My surgeon was brilliant, was a skier and cyclist himself and understood what I wanted post op - he basically said "do whatever you want, but when skiing stay on piste and dont do moguls".

You will be fine - give it time and do the physio and you will be sorted sooner than you know it.
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thanks again for more positive results.
Just wondered if any of you had knee problems post opp.?
As my hip improves my knee seems to be getting worse, was tender after the opp , (i guess it takes a pounding ) but now it’s more painful than the hip and swollen.
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@scarbski, did you bash it when you fell off?
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@scarbski, Yes I had really bad knee pain.
I was told this was due to walking badly for almost a year with a stick. The pain subsided and I only get little twinges now and again.

You may be walking badly at the moment because you're still in recovery. A hip replacement is a major operation and everything takes a while to settle down.

If the knee pain carries on, go and see the Dr. or phone the physio department at your local hospital.

Also as @holidayloverxx, says you could have really bashed it when you fell off.
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Almost certain this is damage from the opp , had no knee pain or swelling until after .
I mentioned this to docs& physio but just said to give it some time . Both surprised at level of swelling tho.
Now sat with cold compress watching pointless with bottom lip out.
See how things are next week . D
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In a few months time, this will all be a bad memory and you'll be back to normal. I felt exactly as you do now.

If you have any more questions just ask. It's good to get feedback from others who have been through similar situations.

Get some good films, read some good books and hang on in there. Hopefully you'll have lots of visitors to come round (and take the mickey). snowHead
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Certainly been suffering the butt of all the old man jokes !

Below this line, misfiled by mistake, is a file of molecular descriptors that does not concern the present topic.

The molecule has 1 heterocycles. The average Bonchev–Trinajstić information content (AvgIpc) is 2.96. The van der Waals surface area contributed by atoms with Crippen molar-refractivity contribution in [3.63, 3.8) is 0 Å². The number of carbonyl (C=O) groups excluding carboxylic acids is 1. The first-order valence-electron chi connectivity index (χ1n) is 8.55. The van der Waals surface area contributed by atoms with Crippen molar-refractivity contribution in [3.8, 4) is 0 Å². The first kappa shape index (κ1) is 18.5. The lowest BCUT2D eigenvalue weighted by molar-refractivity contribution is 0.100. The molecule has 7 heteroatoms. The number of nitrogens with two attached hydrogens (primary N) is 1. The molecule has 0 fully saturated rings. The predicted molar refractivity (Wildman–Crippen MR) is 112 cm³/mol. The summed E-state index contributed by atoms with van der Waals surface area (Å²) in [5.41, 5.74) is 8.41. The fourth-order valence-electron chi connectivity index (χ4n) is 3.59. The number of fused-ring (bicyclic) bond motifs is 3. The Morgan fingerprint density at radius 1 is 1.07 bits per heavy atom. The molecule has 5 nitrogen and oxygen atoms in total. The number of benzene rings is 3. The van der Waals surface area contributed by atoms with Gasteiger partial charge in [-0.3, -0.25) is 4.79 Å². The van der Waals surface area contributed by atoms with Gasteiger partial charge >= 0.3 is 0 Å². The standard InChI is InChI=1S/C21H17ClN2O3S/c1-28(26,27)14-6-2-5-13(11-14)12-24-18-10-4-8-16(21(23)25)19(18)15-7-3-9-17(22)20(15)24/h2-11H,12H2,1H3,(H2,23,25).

Hip actually feels great now and knee is improving steadily , getting out for some short steady walks with crutches .

Staples out on Fri then start physio next week

Got tickets for the Stranglers on Fri night but I think that may be pushing things a bit to far , no pogo'ing for a while yet ! Little Angel
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@Frosty the Snowman, so glad to read that. You are an inspiration. snowHead
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You know it makes sense.
Certainly inspiring me !
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@scarbski, I was just wondering how your recovery is going.
I'm hoping you're bike on a turbo trainer and out and about.
Let us know what you're up to?
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 Poster: A snowHead
Poster: A snowHead
I met a lady ambassador leading a mountain tour at Steamboat. She had had both hips and both knees done. Age 50/60.

NB It is ESSENTIAL to listen to the physical terrorists and to follow their instructions. If necessary pay for physio. It will be a good investment.
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FWIW I dont think extra physi0 is necessary for a hip replacement. Just religiously follow you physios instructions and kerp active. Keep pushing it and at 6 months get yourself fit n strong, then once achieved go and try and wear it out

Knees may well be different